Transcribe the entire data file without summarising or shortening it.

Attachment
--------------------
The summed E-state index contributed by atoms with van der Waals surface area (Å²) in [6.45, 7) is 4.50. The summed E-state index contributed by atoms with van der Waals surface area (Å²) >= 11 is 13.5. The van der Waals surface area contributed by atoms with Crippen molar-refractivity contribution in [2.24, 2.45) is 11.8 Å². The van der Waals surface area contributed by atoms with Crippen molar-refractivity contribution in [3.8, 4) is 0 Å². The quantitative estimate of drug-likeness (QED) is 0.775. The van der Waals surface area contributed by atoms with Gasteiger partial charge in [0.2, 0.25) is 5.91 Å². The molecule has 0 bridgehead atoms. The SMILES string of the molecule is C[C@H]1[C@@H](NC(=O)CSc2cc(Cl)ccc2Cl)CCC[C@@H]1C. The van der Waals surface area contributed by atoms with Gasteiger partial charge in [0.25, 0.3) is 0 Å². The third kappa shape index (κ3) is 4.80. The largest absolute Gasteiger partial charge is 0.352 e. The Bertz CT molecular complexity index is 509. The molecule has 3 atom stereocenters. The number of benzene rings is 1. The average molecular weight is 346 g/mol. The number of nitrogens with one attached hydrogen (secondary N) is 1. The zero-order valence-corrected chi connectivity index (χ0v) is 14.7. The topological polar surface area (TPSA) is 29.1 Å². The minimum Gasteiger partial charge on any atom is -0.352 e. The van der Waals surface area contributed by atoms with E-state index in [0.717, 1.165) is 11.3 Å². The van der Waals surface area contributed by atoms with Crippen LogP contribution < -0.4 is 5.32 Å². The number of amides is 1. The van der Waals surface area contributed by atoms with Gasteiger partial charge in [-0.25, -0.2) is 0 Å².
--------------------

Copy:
The summed E-state index contributed by atoms with van der Waals surface area (Å²) in [6.45, 7) is 4.50. The summed E-state index contributed by atoms with van der Waals surface area (Å²) >= 11 is 13.5. The van der Waals surface area contributed by atoms with Crippen molar-refractivity contribution in [2.24, 2.45) is 11.8 Å². The van der Waals surface area contributed by atoms with Crippen molar-refractivity contribution in [3.8, 4) is 0 Å². The quantitative estimate of drug-likeness (QED) is 0.775. The van der Waals surface area contributed by atoms with Gasteiger partial charge in [0.2, 0.25) is 5.91 Å². The molecule has 0 bridgehead atoms. The SMILES string of the molecule is C[C@H]1[C@@H](NC(=O)CSc2cc(Cl)ccc2Cl)CCC[C@@H]1C. The van der Waals surface area contributed by atoms with Gasteiger partial charge in [0.25, 0.3) is 0 Å². The third kappa shape index (κ3) is 4.80. The largest absolute Gasteiger partial charge is 0.352 e. The Bertz CT molecular complexity index is 509. The molecule has 3 atom stereocenters. The number of benzene rings is 1. The average molecular weight is 346 g/mol. The number of nitrogens with one attached hydrogen (secondary N) is 1. The zero-order valence-corrected chi connectivity index (χ0v) is 14.7. The topological polar surface area (TPSA) is 29.1 Å². The minimum Gasteiger partial charge on any atom is -0.352 e. The van der Waals surface area contributed by atoms with E-state index in [0.717, 1.165) is 11.3 Å². The van der Waals surface area contributed by atoms with Crippen LogP contribution < -0.4 is 5.32 Å². The number of amides is 1. The van der Waals surface area contributed by atoms with Gasteiger partial charge in [-0.25, -0.2) is 0 Å².